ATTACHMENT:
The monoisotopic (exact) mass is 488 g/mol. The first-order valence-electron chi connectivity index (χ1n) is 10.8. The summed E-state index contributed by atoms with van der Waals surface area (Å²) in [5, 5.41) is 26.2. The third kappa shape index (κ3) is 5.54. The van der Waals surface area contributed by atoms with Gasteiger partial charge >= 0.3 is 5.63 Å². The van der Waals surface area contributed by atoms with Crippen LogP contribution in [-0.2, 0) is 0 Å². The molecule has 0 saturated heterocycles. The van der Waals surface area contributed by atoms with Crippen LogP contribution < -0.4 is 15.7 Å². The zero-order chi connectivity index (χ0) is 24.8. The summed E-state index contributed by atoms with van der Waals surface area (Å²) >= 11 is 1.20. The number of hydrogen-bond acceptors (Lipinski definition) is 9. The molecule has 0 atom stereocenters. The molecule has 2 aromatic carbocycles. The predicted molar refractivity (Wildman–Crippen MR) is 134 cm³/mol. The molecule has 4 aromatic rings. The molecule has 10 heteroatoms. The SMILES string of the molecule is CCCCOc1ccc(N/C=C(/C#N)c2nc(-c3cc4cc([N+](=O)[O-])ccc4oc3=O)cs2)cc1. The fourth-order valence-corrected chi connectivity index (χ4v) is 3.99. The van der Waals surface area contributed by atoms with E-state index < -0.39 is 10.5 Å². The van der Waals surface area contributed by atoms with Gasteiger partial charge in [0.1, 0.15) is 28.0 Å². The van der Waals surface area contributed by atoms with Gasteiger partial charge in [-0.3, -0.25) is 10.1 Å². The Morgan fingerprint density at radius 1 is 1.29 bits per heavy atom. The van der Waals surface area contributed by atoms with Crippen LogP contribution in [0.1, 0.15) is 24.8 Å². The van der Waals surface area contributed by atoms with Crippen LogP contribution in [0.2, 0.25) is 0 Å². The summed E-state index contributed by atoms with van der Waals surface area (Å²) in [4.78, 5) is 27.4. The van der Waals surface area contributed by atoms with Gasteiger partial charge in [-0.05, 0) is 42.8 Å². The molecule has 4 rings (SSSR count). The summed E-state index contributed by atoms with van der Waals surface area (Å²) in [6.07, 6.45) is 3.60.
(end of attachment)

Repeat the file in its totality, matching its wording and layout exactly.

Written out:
The monoisotopic (exact) mass is 488 g/mol. The first-order valence-electron chi connectivity index (χ1n) is 10.8. The summed E-state index contributed by atoms with van der Waals surface area (Å²) in [5, 5.41) is 26.2. The third kappa shape index (κ3) is 5.54. The van der Waals surface area contributed by atoms with Gasteiger partial charge >= 0.3 is 5.63 Å². The van der Waals surface area contributed by atoms with Crippen LogP contribution in [-0.2, 0) is 0 Å². The molecule has 0 saturated heterocycles. The van der Waals surface area contributed by atoms with Crippen LogP contribution < -0.4 is 15.7 Å². The zero-order chi connectivity index (χ0) is 24.8. The summed E-state index contributed by atoms with van der Waals surface area (Å²) >= 11 is 1.20. The number of hydrogen-bond acceptors (Lipinski definition) is 9. The molecule has 0 atom stereocenters. The molecule has 2 aromatic carbocycles. The predicted molar refractivity (Wildman–Crippen MR) is 134 cm³/mol. The molecule has 4 aromatic rings. The molecule has 10 heteroatoms. The SMILES string of the molecule is CCCCOc1ccc(N/C=C(/C#N)c2nc(-c3cc4cc([N+](=O)[O-])ccc4oc3=O)cs2)cc1. The fourth-order valence-corrected chi connectivity index (χ4v) is 3.99. The van der Waals surface area contributed by atoms with E-state index < -0.39 is 10.5 Å². The van der Waals surface area contributed by atoms with Gasteiger partial charge in [0.1, 0.15) is 28.0 Å². The van der Waals surface area contributed by atoms with Gasteiger partial charge in [-0.3, -0.25) is 10.1 Å². The Morgan fingerprint density at radius 1 is 1.29 bits per heavy atom. The van der Waals surface area contributed by atoms with Crippen LogP contribution in [0.1, 0.15) is 24.8 Å². The van der Waals surface area contributed by atoms with Crippen LogP contribution in [0.2, 0.25) is 0 Å². The summed E-state index contributed by atoms with van der Waals surface area (Å²) in [4.78, 5) is 27.4. The van der Waals surface area contributed by atoms with Gasteiger partial charge in [-0.05, 0) is 42.8 Å². The molecule has 4 rings (SSSR count). The summed E-state index contributed by atoms with van der Waals surface area (Å²) in [6.07, 6.45) is 3.60.